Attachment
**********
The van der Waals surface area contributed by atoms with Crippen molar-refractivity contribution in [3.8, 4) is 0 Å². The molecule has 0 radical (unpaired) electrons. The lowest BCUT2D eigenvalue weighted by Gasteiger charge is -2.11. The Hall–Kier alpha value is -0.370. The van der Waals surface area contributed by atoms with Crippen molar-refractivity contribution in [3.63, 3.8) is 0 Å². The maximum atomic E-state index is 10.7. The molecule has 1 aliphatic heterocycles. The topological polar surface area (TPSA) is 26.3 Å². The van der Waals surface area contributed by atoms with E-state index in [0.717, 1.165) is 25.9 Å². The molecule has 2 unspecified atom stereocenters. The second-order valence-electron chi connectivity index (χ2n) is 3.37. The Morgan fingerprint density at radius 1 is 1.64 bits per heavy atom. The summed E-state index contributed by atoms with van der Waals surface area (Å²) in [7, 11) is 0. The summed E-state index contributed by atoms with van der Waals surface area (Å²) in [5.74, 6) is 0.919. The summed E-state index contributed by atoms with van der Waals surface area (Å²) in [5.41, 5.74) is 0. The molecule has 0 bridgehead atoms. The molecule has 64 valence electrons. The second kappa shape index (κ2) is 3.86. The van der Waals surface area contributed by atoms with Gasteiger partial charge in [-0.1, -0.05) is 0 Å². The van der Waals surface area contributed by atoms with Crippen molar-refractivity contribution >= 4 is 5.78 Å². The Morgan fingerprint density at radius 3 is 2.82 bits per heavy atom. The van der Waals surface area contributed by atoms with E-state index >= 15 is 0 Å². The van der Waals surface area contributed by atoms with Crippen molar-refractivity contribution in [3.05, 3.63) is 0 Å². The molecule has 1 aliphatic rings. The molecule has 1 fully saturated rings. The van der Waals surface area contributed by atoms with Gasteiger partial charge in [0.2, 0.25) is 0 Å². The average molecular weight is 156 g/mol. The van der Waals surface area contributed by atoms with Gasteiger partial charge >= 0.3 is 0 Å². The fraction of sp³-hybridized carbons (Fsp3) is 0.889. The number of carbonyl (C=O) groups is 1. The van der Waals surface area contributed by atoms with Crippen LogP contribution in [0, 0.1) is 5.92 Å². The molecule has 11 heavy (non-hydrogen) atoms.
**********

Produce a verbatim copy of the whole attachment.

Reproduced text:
The van der Waals surface area contributed by atoms with Crippen molar-refractivity contribution in [3.8, 4) is 0 Å². The molecule has 0 radical (unpaired) electrons. The lowest BCUT2D eigenvalue weighted by Gasteiger charge is -2.11. The Hall–Kier alpha value is -0.370. The van der Waals surface area contributed by atoms with Crippen molar-refractivity contribution in [3.63, 3.8) is 0 Å². The maximum atomic E-state index is 10.7. The molecule has 1 aliphatic heterocycles. The topological polar surface area (TPSA) is 26.3 Å². The van der Waals surface area contributed by atoms with E-state index in [0.717, 1.165) is 25.9 Å². The molecule has 2 unspecified atom stereocenters. The second-order valence-electron chi connectivity index (χ2n) is 3.37. The Morgan fingerprint density at radius 1 is 1.64 bits per heavy atom. The summed E-state index contributed by atoms with van der Waals surface area (Å²) in [7, 11) is 0. The summed E-state index contributed by atoms with van der Waals surface area (Å²) in [5.74, 6) is 0.919. The summed E-state index contributed by atoms with van der Waals surface area (Å²) in [5.41, 5.74) is 0. The molecule has 0 bridgehead atoms. The molecule has 64 valence electrons. The second kappa shape index (κ2) is 3.86. The van der Waals surface area contributed by atoms with Gasteiger partial charge in [-0.1, -0.05) is 0 Å². The van der Waals surface area contributed by atoms with Crippen molar-refractivity contribution >= 4 is 5.78 Å². The Morgan fingerprint density at radius 3 is 2.82 bits per heavy atom. The van der Waals surface area contributed by atoms with E-state index >= 15 is 0 Å². The van der Waals surface area contributed by atoms with Crippen molar-refractivity contribution in [3.05, 3.63) is 0 Å². The molecule has 1 aliphatic rings. The molecule has 1 fully saturated rings. The van der Waals surface area contributed by atoms with Gasteiger partial charge in [0.2, 0.25) is 0 Å². The average molecular weight is 156 g/mol. The van der Waals surface area contributed by atoms with Gasteiger partial charge >= 0.3 is 0 Å². The fraction of sp³-hybridized carbons (Fsp3) is 0.889. The number of carbonyl (C=O) groups is 1. The van der Waals surface area contributed by atoms with Crippen LogP contribution in [0, 0.1) is 5.92 Å². The molecule has 11 heavy (non-hydrogen) atoms.